The reaction takes place preferably at temperatures 40° C.-200° C., more preferably 40° C.-160° C., and most preferably at 80° C.-120° C. The reaction time is from 5 min to 48 h, preferably from 10 min to 4 h.

Optionally, it is possible to add protic solvents such as liquid or vaporizable alcohols or water. Typical alcohols are isopropanol, ethanol, and methanol. Mixtures of the abovementioned protic solvents may also be added. It is preferred to add from 1 to 50% by weight of protic solvent, based on the metal oxide, with particular preference from 5 to 25%. Water is particularly preferred. Optionally, acidic catalysts, acidic in the sense of a Lewis acid or a Brönsted acid, such as hydrogen chloride; or basic catalysts, basic in the sense of a Lewis base or a Brönsted base, such as ammonia, can be added. These catalysts are preferably added in trace amounts, i.e., less than 1000 ppm. With particular preference, no catalysts are added.

Purification preferably takes place at a purifying temperature of from 20° C. to 200° C., more preferably from 50° C. to 150° C., most preferably from 50 to 120° C. The purifying step preferably features movement, with slow movement and slight mixing being particularly preferred. The stirring elements are advantageously provided and moved in such a way that mixing and fluidization, take place without complete vortexing.

The purifying step may additionally feature increased gas input, corresponding to a superficial gas velocity of from 0.001 to 10 cm/s, preferably from 0.01 to 1 cm/s. This gas velocity can be effected using any inert gases which do not react with the cyclic silazane, the metal oxide, or the silylated metal oxide, i.e., which do not lead to side reactions, degradation reactions, oxidation processes, or flame and explosion phenomena; preferred gases are N2, Ar, other noble gases, CO2, etc.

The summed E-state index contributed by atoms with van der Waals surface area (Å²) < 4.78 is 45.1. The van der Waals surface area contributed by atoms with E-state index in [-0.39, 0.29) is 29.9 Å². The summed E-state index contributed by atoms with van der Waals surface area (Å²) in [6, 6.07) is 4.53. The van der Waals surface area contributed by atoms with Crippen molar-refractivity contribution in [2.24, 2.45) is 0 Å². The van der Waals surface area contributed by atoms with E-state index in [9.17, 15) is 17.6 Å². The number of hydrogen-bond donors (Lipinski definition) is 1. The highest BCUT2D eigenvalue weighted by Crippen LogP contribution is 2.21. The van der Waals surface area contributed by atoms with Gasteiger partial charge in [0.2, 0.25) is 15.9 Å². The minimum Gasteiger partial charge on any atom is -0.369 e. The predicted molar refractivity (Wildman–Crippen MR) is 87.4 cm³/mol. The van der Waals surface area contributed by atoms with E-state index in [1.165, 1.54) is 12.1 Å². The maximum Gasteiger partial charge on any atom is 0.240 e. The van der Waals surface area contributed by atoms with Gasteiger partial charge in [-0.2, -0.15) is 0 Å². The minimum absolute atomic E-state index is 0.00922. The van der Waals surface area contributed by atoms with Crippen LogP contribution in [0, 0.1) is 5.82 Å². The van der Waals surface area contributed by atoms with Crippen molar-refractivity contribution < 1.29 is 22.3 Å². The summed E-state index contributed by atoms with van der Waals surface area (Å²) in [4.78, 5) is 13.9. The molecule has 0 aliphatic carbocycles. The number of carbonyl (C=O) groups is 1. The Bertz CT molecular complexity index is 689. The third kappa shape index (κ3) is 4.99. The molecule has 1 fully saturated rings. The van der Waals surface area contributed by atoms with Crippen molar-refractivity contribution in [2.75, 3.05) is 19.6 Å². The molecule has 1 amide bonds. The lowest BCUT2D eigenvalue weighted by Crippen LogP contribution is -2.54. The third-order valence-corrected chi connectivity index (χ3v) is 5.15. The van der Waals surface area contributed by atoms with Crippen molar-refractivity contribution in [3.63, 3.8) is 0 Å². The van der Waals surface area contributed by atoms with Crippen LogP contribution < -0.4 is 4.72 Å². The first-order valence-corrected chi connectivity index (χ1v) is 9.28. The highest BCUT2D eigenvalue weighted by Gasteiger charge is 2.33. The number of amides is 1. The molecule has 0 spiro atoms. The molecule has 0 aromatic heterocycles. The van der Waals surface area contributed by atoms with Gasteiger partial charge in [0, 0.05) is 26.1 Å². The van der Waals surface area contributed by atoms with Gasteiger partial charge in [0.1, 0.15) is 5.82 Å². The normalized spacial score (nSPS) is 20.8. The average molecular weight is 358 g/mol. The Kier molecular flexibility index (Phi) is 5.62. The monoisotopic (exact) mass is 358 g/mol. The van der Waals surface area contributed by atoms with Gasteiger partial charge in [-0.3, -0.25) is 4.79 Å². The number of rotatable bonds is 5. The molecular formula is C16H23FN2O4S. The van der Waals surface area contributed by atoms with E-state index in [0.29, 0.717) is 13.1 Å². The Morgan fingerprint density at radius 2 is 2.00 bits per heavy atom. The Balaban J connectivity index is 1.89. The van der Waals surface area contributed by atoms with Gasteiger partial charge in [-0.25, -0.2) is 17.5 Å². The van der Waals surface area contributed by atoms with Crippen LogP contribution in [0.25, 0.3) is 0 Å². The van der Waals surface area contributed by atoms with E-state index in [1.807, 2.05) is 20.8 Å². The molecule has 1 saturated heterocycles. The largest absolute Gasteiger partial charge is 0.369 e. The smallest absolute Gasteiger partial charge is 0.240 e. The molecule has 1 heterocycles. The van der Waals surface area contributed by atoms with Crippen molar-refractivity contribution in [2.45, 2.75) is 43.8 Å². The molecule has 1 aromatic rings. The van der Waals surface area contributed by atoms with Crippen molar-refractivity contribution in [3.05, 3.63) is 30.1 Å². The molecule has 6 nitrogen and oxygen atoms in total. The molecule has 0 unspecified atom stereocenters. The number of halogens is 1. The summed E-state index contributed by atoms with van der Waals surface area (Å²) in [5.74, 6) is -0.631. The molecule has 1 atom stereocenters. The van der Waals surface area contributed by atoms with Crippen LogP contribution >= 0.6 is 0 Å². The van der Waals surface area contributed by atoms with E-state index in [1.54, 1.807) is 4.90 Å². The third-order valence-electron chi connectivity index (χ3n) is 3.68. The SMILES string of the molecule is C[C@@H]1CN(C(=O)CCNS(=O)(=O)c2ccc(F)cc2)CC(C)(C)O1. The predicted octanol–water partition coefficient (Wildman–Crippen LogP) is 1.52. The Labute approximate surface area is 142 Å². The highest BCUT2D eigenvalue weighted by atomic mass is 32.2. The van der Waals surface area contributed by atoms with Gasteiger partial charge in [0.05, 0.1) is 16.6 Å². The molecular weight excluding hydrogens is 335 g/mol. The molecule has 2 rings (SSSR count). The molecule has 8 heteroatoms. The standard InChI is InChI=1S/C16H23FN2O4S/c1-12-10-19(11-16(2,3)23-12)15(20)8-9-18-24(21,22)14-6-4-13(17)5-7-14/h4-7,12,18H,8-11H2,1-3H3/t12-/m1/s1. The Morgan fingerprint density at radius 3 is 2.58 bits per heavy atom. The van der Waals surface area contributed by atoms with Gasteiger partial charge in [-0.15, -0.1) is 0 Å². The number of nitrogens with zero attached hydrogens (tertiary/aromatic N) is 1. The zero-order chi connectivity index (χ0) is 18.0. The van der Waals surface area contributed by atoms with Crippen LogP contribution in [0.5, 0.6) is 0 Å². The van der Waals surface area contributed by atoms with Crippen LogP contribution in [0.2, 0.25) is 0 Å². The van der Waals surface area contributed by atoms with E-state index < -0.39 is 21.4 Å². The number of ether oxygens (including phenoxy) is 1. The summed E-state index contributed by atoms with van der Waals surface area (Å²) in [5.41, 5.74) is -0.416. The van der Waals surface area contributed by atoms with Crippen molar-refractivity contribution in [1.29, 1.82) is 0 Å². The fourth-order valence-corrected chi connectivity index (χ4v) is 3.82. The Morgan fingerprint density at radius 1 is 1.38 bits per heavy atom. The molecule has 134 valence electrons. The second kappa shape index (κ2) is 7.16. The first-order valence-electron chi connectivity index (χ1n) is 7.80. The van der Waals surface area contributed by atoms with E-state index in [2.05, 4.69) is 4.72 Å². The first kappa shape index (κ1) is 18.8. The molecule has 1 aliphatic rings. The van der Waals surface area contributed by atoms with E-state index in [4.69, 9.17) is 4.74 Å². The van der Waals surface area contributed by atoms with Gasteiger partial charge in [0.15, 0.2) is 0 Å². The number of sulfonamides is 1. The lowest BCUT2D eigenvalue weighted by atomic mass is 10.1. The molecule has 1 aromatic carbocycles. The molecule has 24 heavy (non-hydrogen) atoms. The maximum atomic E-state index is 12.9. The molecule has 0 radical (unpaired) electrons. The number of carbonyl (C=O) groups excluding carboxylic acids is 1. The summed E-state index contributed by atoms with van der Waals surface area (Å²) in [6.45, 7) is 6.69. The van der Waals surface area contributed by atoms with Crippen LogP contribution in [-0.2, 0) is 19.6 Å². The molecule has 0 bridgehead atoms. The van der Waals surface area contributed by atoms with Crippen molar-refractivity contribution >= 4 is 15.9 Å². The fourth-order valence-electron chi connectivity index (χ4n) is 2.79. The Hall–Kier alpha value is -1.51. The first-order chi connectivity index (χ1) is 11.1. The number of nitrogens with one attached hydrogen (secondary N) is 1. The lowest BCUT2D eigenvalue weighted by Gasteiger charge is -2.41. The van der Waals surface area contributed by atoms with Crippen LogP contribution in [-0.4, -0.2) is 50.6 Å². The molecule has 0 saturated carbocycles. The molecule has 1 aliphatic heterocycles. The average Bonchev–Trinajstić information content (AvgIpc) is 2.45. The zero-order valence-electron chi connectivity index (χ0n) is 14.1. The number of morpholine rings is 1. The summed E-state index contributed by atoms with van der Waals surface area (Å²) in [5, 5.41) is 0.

Additionally, during the silylation or following the purification, processes for mechanical compaction of the metal oxide may be employed, such as, for example, press rolls, milling units such as etch continuous or batchwise runner mills and ball mills, compaction by means of screws or screw mixers, screw compactors, briquetting machines, or compaction by removal of air or gas under vacuum by means of appropriate vacuum methods.

Particular preference is given to mechanical compaction during silylation in step (II) of the reaction by means of press rolls, milling equipment referred to above such as ball mills, compaction by screws, screw mixers, screw compactors, or briquetting machines.

In another particularly preferred procedure, purification is followed by the deployment of processes for mechanical compaction of the metal oxide such as compaction by removal of the air or gas component under suction, by means of appropriate vacuum methods, or press rolls, or combinations of both processes. Additionally, in one particularly preferred procedure, purification can be followed by the deployment of processes for deagglomerating the metal oxide, such as pinned-disk mills or devices for milling/classifying, such as pinned-disk mills, hammer mills, countercurrent mills, or impact mills.

The cyclic silazane is used preferably in an amount of more than 1% by weight based on the metal oxide, more preferably more than 3% by weight, most preferably more than 10% by weight, for a metal oxide surface area of 100 m2/g BET surface area measured by the BET method in accordance with DIN 66131 and 66132.

In the cyclic silazane of the general formula II, R is aliphatically saturated or unsaturated, aromatic, straight-chain or branched. R is preferably an unbranched C3-C6 alkylene radical which may be substituted by halogen atoms, especially fluorine and chlorine. There are preferably 3 atoms between the silicon atom and the nitrogen atom in the ring. In particular, R is a propylene radical.